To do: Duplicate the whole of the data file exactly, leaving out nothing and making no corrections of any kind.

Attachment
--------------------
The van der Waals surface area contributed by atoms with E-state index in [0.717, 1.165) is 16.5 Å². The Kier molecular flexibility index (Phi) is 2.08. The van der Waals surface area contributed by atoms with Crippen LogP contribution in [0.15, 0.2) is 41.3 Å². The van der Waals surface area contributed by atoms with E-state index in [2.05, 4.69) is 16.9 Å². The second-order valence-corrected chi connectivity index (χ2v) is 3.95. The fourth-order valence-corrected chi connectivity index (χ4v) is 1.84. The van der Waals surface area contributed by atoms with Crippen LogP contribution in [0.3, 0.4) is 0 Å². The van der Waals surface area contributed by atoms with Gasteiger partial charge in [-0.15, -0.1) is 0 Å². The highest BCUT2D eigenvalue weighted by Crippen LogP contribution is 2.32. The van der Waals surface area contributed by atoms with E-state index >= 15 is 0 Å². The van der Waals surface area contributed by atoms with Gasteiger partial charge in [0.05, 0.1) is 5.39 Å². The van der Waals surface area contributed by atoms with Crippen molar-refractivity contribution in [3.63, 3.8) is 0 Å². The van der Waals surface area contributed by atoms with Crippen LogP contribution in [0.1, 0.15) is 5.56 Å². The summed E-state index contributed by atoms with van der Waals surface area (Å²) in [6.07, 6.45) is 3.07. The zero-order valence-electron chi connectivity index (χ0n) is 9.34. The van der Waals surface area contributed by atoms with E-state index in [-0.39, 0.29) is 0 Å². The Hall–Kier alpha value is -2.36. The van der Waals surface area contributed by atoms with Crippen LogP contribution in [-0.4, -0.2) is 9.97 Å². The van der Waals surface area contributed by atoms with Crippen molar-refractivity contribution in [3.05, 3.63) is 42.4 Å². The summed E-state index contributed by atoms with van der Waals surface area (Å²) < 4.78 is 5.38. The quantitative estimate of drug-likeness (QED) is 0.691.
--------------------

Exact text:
The van der Waals surface area contributed by atoms with E-state index in [0.717, 1.165) is 16.5 Å². The Kier molecular flexibility index (Phi) is 2.08. The van der Waals surface area contributed by atoms with Crippen LogP contribution in [0.15, 0.2) is 41.3 Å². The van der Waals surface area contributed by atoms with E-state index in [2.05, 4.69) is 16.9 Å². The second-order valence-corrected chi connectivity index (χ2v) is 3.95. The fourth-order valence-corrected chi connectivity index (χ4v) is 1.84. The van der Waals surface area contributed by atoms with Crippen LogP contribution in [0.3, 0.4) is 0 Å². The van der Waals surface area contributed by atoms with Gasteiger partial charge in [-0.15, -0.1) is 0 Å². The highest BCUT2D eigenvalue weighted by Crippen LogP contribution is 2.32. The van der Waals surface area contributed by atoms with E-state index >= 15 is 0 Å². The van der Waals surface area contributed by atoms with Gasteiger partial charge in [0.05, 0.1) is 5.39 Å². The van der Waals surface area contributed by atoms with Crippen molar-refractivity contribution in [3.63, 3.8) is 0 Å². The van der Waals surface area contributed by atoms with Crippen LogP contribution in [0.1, 0.15) is 5.56 Å². The summed E-state index contributed by atoms with van der Waals surface area (Å²) in [6.07, 6.45) is 3.07. The zero-order valence-electron chi connectivity index (χ0n) is 9.34. The van der Waals surface area contributed by atoms with E-state index in [-0.39, 0.29) is 0 Å². The Hall–Kier alpha value is -2.36. The van der Waals surface area contributed by atoms with Crippen LogP contribution in [-0.4, -0.2) is 9.97 Å². The van der Waals surface area contributed by atoms with Crippen molar-refractivity contribution in [3.05, 3.63) is 42.4 Å². The summed E-state index contributed by atoms with van der Waals surface area (Å²) < 4.78 is 5.38. The quantitative estimate of drug-likeness (QED) is 0.691.